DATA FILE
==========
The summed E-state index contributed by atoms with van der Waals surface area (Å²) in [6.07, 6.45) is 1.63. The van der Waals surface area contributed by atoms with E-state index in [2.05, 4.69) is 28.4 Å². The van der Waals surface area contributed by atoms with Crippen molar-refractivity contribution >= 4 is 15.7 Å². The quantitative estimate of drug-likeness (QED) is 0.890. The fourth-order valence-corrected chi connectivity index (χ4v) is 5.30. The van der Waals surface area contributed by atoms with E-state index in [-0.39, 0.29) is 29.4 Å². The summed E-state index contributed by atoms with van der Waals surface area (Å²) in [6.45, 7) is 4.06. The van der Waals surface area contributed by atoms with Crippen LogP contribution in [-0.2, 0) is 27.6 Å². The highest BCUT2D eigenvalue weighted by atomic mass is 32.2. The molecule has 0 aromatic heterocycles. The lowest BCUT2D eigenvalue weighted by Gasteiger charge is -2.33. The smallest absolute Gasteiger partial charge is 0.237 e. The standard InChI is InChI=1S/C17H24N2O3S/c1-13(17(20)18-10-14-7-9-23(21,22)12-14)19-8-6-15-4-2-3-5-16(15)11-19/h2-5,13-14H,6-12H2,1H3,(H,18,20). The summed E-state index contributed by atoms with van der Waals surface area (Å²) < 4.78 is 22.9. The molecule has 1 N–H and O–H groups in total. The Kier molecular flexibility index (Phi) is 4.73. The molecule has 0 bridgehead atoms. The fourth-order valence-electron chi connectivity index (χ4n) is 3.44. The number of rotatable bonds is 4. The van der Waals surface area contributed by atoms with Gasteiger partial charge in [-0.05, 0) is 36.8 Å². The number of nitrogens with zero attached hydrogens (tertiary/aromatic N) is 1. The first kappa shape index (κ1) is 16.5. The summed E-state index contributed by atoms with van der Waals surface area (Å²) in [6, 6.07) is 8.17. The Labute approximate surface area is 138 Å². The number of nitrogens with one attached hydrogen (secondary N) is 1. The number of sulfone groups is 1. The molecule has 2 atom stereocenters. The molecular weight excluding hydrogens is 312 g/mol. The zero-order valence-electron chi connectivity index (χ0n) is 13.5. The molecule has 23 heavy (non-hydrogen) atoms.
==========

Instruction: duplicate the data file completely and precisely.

The summed E-state index contributed by atoms with van der Waals surface area (Å²) in [6.07, 6.45) is 1.63. The van der Waals surface area contributed by atoms with E-state index in [2.05, 4.69) is 28.4 Å². The van der Waals surface area contributed by atoms with Crippen molar-refractivity contribution >= 4 is 15.7 Å². The quantitative estimate of drug-likeness (QED) is 0.890. The fourth-order valence-corrected chi connectivity index (χ4v) is 5.30. The van der Waals surface area contributed by atoms with E-state index in [-0.39, 0.29) is 29.4 Å². The summed E-state index contributed by atoms with van der Waals surface area (Å²) in [6.45, 7) is 4.06. The van der Waals surface area contributed by atoms with Crippen LogP contribution in [-0.2, 0) is 27.6 Å². The highest BCUT2D eigenvalue weighted by atomic mass is 32.2. The molecule has 0 aromatic heterocycles. The lowest BCUT2D eigenvalue weighted by Gasteiger charge is -2.33. The smallest absolute Gasteiger partial charge is 0.237 e. The standard InChI is InChI=1S/C17H24N2O3S/c1-13(17(20)18-10-14-7-9-23(21,22)12-14)19-8-6-15-4-2-3-5-16(15)11-19/h2-5,13-14H,6-12H2,1H3,(H,18,20). The summed E-state index contributed by atoms with van der Waals surface area (Å²) < 4.78 is 22.9. The molecule has 1 N–H and O–H groups in total. The Kier molecular flexibility index (Phi) is 4.73. The molecule has 0 bridgehead atoms. The fourth-order valence-electron chi connectivity index (χ4n) is 3.44. The number of rotatable bonds is 4. The van der Waals surface area contributed by atoms with Gasteiger partial charge in [-0.05, 0) is 36.8 Å². The number of nitrogens with zero attached hydrogens (tertiary/aromatic N) is 1. The first kappa shape index (κ1) is 16.5. The summed E-state index contributed by atoms with van der Waals surface area (Å²) in [6, 6.07) is 8.17. The Labute approximate surface area is 138 Å². The number of nitrogens with one attached hydrogen (secondary N) is 1. The number of sulfone groups is 1. The molecule has 2 atom stereocenters. The molecular weight excluding hydrogens is 312 g/mol. The zero-order valence-electron chi connectivity index (χ0n) is 13.5. The molecule has 23 heavy (non-hydrogen) atoms.